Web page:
I like that cooking with thermos method - saves a bunch of time, both preparing in morning and not having to make a fire later on to cook with. Oatmeal is my favored dish for this. To clean in the field, a cup of water and a hand full of clean rocks rocked gently back and forth to scrub for a minute or so, and empty out.
     
  11. fin29

    fin29 Well-Known Member

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    I agree with vickinell-I forgot my LL Bean thermos in the car, and three days later, the coffee was still very warm. Mine came with a big cover to use as a mug, as well as a little white plastic bowl that fit inside it, in case you wanted to share.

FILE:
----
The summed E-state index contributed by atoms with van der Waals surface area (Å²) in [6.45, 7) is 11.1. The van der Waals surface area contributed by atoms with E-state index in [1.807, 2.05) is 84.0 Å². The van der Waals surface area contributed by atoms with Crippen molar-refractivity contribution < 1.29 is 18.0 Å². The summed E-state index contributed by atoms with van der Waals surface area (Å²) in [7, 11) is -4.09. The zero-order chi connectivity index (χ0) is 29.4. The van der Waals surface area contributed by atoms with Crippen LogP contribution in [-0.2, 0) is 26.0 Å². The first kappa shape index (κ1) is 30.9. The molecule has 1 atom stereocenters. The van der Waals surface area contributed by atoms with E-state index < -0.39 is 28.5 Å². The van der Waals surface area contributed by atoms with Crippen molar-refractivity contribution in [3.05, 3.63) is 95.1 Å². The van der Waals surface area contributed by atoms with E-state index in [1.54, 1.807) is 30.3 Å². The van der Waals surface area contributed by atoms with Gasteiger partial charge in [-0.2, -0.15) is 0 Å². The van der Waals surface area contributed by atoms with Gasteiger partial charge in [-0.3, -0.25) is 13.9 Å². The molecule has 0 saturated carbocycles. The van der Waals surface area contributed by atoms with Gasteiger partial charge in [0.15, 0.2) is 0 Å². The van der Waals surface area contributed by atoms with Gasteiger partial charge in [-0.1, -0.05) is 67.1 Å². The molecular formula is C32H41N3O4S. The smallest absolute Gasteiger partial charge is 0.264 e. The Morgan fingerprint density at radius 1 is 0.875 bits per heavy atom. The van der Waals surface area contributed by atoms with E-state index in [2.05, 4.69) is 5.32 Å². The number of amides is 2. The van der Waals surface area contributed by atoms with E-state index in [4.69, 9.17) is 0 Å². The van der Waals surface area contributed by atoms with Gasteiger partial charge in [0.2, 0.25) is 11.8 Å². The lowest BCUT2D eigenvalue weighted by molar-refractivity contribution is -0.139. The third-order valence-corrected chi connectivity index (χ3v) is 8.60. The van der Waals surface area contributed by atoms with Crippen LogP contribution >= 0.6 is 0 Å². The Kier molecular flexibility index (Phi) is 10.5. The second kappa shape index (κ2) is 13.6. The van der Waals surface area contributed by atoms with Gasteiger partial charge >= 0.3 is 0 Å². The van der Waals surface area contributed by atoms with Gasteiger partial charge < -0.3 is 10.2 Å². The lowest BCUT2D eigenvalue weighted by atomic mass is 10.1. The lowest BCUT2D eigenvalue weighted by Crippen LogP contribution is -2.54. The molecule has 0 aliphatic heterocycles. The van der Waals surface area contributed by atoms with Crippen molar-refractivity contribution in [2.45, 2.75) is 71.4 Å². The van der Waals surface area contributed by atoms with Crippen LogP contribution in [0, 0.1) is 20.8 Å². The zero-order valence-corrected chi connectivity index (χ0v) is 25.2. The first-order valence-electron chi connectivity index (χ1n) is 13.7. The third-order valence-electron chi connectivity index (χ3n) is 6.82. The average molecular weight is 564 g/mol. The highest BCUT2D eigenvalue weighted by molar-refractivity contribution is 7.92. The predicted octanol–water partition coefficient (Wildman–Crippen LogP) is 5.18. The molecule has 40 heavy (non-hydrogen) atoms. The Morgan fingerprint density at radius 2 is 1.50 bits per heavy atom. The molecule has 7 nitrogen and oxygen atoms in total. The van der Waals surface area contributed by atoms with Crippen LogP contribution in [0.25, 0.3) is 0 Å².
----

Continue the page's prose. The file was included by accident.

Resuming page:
Biggest bonus-if it ever breaks, even if your great-grandson runs over it with his first car 50 years from now, LL Bean will replace it, no questions asked.
     
  12. BCR

    BCR Well-Known Member

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    Hermitjohn, campmor.com aften has several brands in several styles for decent prices, including Nissan and Thermos.

    That said, I have a Stanley green which is fine for my purposes. But I think it is heavy and awkward sometimes. I am thinking of buying a different brand and sized bottle to make it easier for me to drag around with me when walking.
     
  13. MelissaW

    MelissaW Well-Known Member

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    I vote for the LLBean thermos too. We take ours camping, and when I dump out the coffee on Sunday night, it is still warm. Ours must be ten years old, and it still looks good and works great.
     
  14. HermitJohn

    HermitJohn Well-Known Member